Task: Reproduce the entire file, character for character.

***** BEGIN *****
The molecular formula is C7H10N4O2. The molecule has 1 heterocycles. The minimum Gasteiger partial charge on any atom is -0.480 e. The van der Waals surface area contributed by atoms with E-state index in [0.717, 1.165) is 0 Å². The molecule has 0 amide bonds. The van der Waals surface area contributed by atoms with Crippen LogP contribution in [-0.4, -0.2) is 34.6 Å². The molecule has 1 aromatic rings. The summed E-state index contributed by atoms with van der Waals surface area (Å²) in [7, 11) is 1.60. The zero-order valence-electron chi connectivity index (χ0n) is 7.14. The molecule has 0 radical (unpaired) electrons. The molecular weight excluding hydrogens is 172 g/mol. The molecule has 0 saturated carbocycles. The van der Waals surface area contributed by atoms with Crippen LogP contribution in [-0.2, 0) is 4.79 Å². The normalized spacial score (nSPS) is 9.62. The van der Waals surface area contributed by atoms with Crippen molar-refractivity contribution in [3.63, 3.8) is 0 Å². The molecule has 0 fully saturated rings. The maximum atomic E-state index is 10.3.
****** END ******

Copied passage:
The molecular formula is C7H10N4O2. The molecule has 1 heterocycles. The minimum Gasteiger partial charge on any atom is -0.480 e. The van der Waals surface area contributed by atoms with E-state index in [0.717, 1.165) is 0 Å². The molecule has 0 amide bonds. The van der Waals surface area contributed by atoms with Crippen LogP contribution in [-0.4, -0.2) is 34.6 Å². The molecule has 1 aromatic rings. The summed E-state index contributed by atoms with van der Waals surface area (Å²) in [7, 11) is 1.60. The zero-order valence-electron chi connectivity index (χ0n) is 7.14. The molecule has 0 radical (unpaired) electrons. The molecular weight excluding hydrogens is 172 g/mol. The molecule has 0 saturated carbocycles. The van der Waals surface area contributed by atoms with Crippen LogP contribution in [-0.2, 0) is 4.79 Å². The normalized spacial score (nSPS) is 9.62. The van der Waals surface area contributed by atoms with Crippen molar-refractivity contribution in [3.63, 3.8) is 0 Å². The molecule has 0 fully saturated rings. The maximum atomic E-state index is 10.3.